I have been housing my group of 5, consisting of 3 males and 2 females, in a planted vivarium with great success. The idea is to recreate a slice of the rainforest where these frogs come from. Bromeliads are a great way to brighten up the cage, as well as provide water and egg laying/ tadpole rearing sites. Ferns, philodendrons, and begonias are also great choices that will thrive in a dart frog tank. You want to provide a lot of places and vegetation for your frogs to hide in to feel secure. Oak and Magnolia tree leaf litter is also a good way to add attractive ground cover. Vittatus tend to live close to rivers and streams, so adding a water feature would not be a bad idea. However, I have not found it necessary for my own tank, so it is up to you which route you’d like to take. You will want to spray the cage every day, or however often it takes to make the humidity level peak at 80%, and then dissipate to around 60% throughout the day. A fogger such as Zoo Med’s Reptifogger will also aid in upping humidity, especially during the winter when so many of us are drying the air with heaters.
I feed my adult frogs small to medium crickets every other day to every three days when they are being put through a dry spell. When I start spraying more frequently again, they are fed every day, since they lay their eggs at this time and need the extra nutrients. Younger frogs are fed fruit flies daily until they can handle the small crickets. I supplement their diet by dusting insects twice a month with a Vitamin A supplementproduced by Repashy. I have had highest fertility and healthy tadpoles with this schedule. One of my favorite attributes of these frogs is their ability to eat small to medium crickets with no problem.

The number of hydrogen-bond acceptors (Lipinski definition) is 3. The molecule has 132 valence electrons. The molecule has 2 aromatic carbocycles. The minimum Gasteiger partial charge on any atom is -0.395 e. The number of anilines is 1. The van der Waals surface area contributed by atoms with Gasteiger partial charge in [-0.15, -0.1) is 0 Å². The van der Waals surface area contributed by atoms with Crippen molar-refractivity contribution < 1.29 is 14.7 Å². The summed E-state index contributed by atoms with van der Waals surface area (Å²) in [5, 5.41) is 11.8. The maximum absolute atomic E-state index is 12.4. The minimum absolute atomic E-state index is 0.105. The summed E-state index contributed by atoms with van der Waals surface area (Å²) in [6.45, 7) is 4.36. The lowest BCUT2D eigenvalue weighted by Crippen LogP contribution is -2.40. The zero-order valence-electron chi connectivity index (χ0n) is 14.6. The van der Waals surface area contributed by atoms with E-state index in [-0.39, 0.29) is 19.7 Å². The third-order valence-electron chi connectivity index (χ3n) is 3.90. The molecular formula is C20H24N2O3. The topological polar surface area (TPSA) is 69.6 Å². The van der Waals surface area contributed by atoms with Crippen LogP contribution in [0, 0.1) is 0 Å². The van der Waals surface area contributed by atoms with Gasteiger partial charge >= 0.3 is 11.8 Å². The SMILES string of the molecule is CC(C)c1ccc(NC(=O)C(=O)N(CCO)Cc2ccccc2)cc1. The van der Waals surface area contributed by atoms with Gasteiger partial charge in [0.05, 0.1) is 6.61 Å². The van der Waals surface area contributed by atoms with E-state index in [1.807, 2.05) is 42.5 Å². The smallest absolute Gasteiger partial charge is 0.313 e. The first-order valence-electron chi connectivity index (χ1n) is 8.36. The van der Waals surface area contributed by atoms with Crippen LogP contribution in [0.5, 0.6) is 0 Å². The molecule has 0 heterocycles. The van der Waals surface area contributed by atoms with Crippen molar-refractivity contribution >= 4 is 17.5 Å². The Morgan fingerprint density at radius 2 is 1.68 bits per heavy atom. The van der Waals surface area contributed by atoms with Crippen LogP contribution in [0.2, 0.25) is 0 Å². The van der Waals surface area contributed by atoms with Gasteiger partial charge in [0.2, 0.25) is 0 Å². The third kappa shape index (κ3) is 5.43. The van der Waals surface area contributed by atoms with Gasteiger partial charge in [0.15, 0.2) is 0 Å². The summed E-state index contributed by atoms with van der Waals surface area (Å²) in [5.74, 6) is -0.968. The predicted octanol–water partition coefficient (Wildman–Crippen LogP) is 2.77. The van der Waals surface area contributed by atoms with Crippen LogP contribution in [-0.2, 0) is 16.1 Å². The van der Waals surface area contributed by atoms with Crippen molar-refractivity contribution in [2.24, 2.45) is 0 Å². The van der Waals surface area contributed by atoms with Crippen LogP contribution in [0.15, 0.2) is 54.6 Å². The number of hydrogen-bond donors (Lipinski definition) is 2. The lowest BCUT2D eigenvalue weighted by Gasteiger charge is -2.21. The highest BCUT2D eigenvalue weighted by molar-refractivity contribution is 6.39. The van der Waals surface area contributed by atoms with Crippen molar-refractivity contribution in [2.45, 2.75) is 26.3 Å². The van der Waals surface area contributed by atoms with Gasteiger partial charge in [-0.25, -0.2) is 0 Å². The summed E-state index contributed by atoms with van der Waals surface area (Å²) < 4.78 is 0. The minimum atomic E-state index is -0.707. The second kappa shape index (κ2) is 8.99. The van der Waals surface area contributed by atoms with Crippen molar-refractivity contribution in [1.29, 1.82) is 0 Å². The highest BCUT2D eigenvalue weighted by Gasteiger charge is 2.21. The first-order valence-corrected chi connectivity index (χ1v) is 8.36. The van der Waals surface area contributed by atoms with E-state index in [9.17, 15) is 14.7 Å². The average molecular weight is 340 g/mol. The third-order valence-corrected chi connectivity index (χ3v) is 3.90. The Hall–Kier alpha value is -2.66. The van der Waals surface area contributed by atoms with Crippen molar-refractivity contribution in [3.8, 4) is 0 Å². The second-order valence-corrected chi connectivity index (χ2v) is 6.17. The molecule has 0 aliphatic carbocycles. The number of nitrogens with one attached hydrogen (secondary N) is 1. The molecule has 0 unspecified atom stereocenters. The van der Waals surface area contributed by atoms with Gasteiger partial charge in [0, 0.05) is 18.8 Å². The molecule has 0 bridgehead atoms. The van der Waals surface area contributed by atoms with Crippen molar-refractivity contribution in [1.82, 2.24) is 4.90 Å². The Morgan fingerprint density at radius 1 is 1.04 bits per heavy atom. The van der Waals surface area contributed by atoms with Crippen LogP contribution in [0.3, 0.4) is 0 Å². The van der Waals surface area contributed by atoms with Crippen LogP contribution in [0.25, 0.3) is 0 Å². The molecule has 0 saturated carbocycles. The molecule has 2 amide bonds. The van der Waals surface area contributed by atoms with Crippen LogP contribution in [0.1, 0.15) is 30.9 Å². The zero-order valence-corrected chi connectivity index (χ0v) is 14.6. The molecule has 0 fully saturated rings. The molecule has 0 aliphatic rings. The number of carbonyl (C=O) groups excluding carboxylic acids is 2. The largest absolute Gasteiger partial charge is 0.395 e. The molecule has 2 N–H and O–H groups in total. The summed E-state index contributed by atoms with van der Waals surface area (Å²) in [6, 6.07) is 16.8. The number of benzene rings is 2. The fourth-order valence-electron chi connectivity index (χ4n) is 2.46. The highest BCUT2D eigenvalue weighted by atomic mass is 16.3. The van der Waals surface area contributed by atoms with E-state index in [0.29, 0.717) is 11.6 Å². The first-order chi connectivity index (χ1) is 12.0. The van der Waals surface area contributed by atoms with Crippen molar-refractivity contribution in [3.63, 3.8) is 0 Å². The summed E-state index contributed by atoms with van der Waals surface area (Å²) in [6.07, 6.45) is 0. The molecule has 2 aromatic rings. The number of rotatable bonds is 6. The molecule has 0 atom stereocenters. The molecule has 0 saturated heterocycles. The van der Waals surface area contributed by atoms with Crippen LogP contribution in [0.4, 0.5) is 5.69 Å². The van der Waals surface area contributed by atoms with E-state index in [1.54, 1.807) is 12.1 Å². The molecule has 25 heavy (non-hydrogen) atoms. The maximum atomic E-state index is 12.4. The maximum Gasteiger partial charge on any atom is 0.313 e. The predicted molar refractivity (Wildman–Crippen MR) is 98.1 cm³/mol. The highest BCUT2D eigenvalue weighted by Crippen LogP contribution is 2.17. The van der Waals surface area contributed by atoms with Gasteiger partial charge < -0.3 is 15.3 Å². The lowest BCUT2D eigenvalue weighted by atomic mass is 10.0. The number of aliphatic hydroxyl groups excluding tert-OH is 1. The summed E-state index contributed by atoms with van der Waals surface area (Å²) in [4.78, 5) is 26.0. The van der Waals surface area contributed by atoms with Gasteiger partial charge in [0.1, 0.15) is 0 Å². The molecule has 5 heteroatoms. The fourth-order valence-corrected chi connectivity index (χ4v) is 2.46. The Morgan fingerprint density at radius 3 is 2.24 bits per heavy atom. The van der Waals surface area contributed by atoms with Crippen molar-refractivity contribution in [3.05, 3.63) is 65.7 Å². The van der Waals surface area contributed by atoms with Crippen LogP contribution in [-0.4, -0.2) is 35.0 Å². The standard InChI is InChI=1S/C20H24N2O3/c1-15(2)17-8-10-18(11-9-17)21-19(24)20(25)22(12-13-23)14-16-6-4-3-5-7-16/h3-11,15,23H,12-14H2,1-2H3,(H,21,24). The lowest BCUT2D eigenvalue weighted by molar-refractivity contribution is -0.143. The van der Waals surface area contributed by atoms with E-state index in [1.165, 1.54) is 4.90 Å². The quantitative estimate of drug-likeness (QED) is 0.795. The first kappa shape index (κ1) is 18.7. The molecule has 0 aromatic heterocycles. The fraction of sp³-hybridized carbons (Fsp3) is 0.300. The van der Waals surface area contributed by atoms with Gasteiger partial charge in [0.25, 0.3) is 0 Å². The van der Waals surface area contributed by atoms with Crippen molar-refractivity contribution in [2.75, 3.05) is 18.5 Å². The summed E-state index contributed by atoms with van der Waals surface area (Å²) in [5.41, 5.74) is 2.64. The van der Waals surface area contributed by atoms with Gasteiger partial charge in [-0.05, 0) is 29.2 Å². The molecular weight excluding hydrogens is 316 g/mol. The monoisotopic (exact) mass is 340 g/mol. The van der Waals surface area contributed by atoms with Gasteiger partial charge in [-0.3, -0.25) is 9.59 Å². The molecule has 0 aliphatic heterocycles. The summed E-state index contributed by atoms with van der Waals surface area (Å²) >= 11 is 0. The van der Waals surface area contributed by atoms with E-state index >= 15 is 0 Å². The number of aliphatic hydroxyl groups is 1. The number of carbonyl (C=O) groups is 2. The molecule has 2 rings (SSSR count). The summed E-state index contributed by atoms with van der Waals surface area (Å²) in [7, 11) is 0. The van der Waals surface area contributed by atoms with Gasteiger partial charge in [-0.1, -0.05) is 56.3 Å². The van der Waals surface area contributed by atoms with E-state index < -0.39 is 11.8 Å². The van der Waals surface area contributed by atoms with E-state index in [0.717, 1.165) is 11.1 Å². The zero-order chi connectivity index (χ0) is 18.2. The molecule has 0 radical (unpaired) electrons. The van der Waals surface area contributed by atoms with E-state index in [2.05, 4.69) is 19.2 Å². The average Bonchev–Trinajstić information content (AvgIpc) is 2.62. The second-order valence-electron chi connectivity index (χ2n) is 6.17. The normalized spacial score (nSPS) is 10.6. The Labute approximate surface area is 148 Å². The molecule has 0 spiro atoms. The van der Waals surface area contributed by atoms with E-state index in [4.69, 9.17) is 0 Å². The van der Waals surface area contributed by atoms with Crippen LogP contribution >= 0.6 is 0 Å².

If you are caring for your frogs correctly and have males and females, you will get eggs without question. I have learned to control when my frogs lay eggs to an extent, by increasing feeding and spraying. I cycle my group with 1-2 weeks of heavy spraying, during which they are fed daily, followed by 2 weeks of light spraying and less frequent feeding. During the “wet spell”, males are heard calling all day, but more frequently when the lights go out around 9-10. They lay eggs at this time. Calling is at a minimal when going through a “drought”. Coconut hides on top of 4.5” deli cup lids are placed throughout the floor of the tank, and used as egg laying sites. I check these daily during the wet spell, and pull eggs a couple days after discovering them to allow time for males to fertilize them. This is where having a male heavy group comes into play, as the more males you have, the greater chance of one finding the eggs and fertilizing them.